A young woman with braces on her teeth

Getting Braces: What You Need to Know

So you've concluded that you or your child need braces. Congratulations on making such an important decision. But now that you've decided, nervousness may set in. But don't worry, whether it's you or your child who will be sitting in the orthodontist's chair, we're here to make sure you feel mentally and physically prepped to take this next step. Learn all you need to know about putting on braces, including what the procedure entails and how your orthodontist will clean your teeth before you get braces.

Understanding Braces

Before you start the process, it's crucial to understand what braces are made of and how they'll affect your teeth.

Braces consist of the following parts:

  • Brackets that are attached to the teeth and have slots on each side
  • Wires that are threaded through the slots in the brackets
  • Tiny rubber bands that hold the wires to the brackets

Some people may even need to have metal bands encircling their back teeth.

There are also ways to customize your braces so that they reflect your unique style and personality.

The Process

Your orthodontist will first call you in to create an impression of your teeth and soft tissue to make your braces. An impression is essentially a cast of your teeth that helps your orthodontist study the relationship between your teeth and jaw.

Another thing to remember to do before the actual day is to visit a dental professional for cleaning. Your teeth need to be adequately cleaned before you get braces so that they properly attach to your teeth. And of course, don't forget to floss and brush before your appointment. If they aren't clean enough, your orthodontist will have to clean your teeth with a polishing paste before affixing the braces.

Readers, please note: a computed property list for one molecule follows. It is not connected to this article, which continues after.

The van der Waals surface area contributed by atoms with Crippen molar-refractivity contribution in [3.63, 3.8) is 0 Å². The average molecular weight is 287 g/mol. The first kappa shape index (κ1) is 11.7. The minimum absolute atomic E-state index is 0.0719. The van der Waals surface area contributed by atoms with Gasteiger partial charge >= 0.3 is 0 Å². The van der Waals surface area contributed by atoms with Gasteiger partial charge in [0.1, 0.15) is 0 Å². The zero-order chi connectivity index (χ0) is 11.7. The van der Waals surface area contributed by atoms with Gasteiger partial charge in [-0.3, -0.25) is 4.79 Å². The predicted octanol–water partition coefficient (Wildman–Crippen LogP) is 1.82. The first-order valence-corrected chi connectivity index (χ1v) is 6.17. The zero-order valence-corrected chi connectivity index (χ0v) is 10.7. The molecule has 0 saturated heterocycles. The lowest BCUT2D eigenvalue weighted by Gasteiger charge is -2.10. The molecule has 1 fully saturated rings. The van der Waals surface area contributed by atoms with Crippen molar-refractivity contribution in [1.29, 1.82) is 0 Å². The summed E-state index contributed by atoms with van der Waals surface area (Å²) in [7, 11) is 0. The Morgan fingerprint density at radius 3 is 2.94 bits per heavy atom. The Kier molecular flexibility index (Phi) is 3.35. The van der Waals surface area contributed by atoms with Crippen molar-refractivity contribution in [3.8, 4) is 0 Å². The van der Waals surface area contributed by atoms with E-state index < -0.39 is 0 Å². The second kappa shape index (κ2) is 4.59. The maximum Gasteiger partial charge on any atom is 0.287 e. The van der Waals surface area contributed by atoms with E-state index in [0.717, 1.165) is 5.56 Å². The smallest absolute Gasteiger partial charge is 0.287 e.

According to the American Association of Orthodontists, the actual procedure should take about 90-120 minutes. A retractor will be placed in your mouth to keep it as dry as possible. A special adhesive will be placed on each tooth so that the brackets can attach to your teeth. After all the brackets have been placed, the wire will be threaded through them. The wire will most likely be held to the tooth with the help of tiny rubber bands.

Expect Some Discomfort

After you complete the procedure, you might find that your teeth feel a little sensitive. This is entirely normal. Your new braces may even cause sores in your mouth. At first, it's best to only eat soft foods like pudding, applesauce, bananas, mashed potatoes, etc. You can take over-the-counter pain medications if needed.

However, if you're experiencing high levels of discomfort and the pain won't subside even after taking OTC pain medication, then you will want to consult with your orthodontist.

Braces and Oral Care

Your orthodontist is the best person to ask all your questions about taking care of your braces. Remember to schedule regular checkups so you can keep track of your progress. You also need to make sure you're brushing and flossing regularly and even using an oral irrigator to get rid of any food particles that get caught in your braces. It's also probably best to avoid sticky foods.

Getting braces is undoubtedly nerve-wracking, but taking the necessary steps to prep for it should help you feel more confident and comfortable during the procedure. Next stop: A perfect smile!

This article is intended to promote understanding of and knowledge about general oral health topics. It is not intended to be a substitute for professional advice, diagnosis or treatment. Always seek the advice of your dentist or other qualified healthcare provider with any questions you may have regarding a medical condition or treatment.

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